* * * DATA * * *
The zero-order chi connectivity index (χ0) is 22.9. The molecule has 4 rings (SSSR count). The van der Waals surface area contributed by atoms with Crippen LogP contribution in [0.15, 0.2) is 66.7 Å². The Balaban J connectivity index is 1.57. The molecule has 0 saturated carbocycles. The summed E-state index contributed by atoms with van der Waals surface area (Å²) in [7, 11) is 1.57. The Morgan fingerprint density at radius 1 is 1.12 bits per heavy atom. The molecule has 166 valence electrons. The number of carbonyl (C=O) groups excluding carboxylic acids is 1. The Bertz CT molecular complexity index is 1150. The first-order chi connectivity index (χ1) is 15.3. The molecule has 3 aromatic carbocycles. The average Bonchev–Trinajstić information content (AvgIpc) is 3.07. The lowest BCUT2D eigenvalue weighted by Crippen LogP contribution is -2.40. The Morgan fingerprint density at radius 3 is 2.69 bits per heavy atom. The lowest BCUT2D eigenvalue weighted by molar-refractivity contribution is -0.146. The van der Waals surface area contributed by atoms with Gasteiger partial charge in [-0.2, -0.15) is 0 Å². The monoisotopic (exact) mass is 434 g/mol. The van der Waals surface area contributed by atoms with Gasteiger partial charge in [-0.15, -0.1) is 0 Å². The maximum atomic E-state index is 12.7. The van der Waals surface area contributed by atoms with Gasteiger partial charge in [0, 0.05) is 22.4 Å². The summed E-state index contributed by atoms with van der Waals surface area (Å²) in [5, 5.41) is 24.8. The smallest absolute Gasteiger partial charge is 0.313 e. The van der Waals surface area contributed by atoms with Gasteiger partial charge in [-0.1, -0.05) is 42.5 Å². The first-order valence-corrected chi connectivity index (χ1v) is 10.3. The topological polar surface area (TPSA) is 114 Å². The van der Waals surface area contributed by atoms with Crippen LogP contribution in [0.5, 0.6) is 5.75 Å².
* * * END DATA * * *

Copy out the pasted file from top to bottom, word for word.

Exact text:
The zero-order chi connectivity index (χ0) is 22.9. The molecule has 4 rings (SSSR count). The van der Waals surface area contributed by atoms with Crippen LogP contribution in [0.15, 0.2) is 66.7 Å². The Balaban J connectivity index is 1.57. The molecule has 0 saturated carbocycles. The summed E-state index contributed by atoms with van der Waals surface area (Å²) in [7, 11) is 1.57. The Morgan fingerprint density at radius 1 is 1.12 bits per heavy atom. The molecule has 166 valence electrons. The number of carbonyl (C=O) groups excluding carboxylic acids is 1. The Bertz CT molecular complexity index is 1150. The first-order chi connectivity index (χ1) is 15.3. The molecule has 3 aromatic carbocycles. The average Bonchev–Trinajstić information content (AvgIpc) is 3.07. The lowest BCUT2D eigenvalue weighted by Crippen LogP contribution is -2.40. The Morgan fingerprint density at radius 3 is 2.69 bits per heavy atom. The lowest BCUT2D eigenvalue weighted by molar-refractivity contribution is -0.146. The van der Waals surface area contributed by atoms with Gasteiger partial charge in [-0.2, -0.15) is 0 Å². The monoisotopic (exact) mass is 434 g/mol. The van der Waals surface area contributed by atoms with Gasteiger partial charge in [-0.15, -0.1) is 0 Å². The maximum atomic E-state index is 12.7. The van der Waals surface area contributed by atoms with Gasteiger partial charge in [0, 0.05) is 22.4 Å². The summed E-state index contributed by atoms with van der Waals surface area (Å²) in [5, 5.41) is 24.8. The smallest absolute Gasteiger partial charge is 0.313 e. The van der Waals surface area contributed by atoms with Gasteiger partial charge in [-0.1, -0.05) is 42.5 Å². The first-order valence-corrected chi connectivity index (χ1v) is 10.3. The topological polar surface area (TPSA) is 114 Å². The van der Waals surface area contributed by atoms with Crippen LogP contribution in [0.5, 0.6) is 5.75 Å².